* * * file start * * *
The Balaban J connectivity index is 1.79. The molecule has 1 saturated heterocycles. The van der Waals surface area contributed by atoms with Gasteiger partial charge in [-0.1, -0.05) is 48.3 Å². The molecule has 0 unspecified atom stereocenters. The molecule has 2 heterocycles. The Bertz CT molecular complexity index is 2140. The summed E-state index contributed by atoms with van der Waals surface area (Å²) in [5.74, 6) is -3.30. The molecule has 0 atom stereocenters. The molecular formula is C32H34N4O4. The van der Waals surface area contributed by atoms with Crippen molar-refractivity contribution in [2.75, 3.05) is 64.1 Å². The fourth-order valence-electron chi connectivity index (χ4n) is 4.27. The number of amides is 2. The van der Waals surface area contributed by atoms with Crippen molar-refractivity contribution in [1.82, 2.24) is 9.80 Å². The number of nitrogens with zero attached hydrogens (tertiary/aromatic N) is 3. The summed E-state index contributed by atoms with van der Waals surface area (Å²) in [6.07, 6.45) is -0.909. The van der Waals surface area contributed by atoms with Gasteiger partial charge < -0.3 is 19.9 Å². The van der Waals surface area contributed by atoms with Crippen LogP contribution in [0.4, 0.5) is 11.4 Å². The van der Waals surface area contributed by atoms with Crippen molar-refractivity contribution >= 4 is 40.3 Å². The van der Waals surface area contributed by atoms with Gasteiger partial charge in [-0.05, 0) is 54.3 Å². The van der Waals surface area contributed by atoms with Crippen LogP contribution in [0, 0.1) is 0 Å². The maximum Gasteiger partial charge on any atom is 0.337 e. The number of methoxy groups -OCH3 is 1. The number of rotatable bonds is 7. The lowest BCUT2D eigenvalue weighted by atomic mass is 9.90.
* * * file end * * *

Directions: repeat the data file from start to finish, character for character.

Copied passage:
The Balaban J connectivity index is 1.79. The molecule has 1 saturated heterocycles. The van der Waals surface area contributed by atoms with Gasteiger partial charge in [-0.1, -0.05) is 48.3 Å². The molecule has 0 unspecified atom stereocenters. The molecule has 2 heterocycles. The Bertz CT molecular complexity index is 2140. The summed E-state index contributed by atoms with van der Waals surface area (Å²) in [5.74, 6) is -3.30. The molecule has 0 atom stereocenters. The molecular formula is C32H34N4O4. The van der Waals surface area contributed by atoms with Crippen molar-refractivity contribution in [2.75, 3.05) is 64.1 Å². The fourth-order valence-electron chi connectivity index (χ4n) is 4.27. The number of amides is 2. The van der Waals surface area contributed by atoms with Crippen molar-refractivity contribution in [1.82, 2.24) is 9.80 Å². The number of nitrogens with zero attached hydrogens (tertiary/aromatic N) is 3. The summed E-state index contributed by atoms with van der Waals surface area (Å²) in [6.07, 6.45) is -0.909. The van der Waals surface area contributed by atoms with Gasteiger partial charge < -0.3 is 19.9 Å². The van der Waals surface area contributed by atoms with Crippen LogP contribution in [0.4, 0.5) is 11.4 Å². The van der Waals surface area contributed by atoms with Crippen molar-refractivity contribution >= 4 is 40.3 Å². The van der Waals surface area contributed by atoms with Gasteiger partial charge in [-0.05, 0) is 54.3 Å². The van der Waals surface area contributed by atoms with Crippen LogP contribution in [0, 0.1) is 0 Å². The maximum Gasteiger partial charge on any atom is 0.337 e. The number of methoxy groups -OCH3 is 1. The number of rotatable bonds is 7. The lowest BCUT2D eigenvalue weighted by atomic mass is 9.90.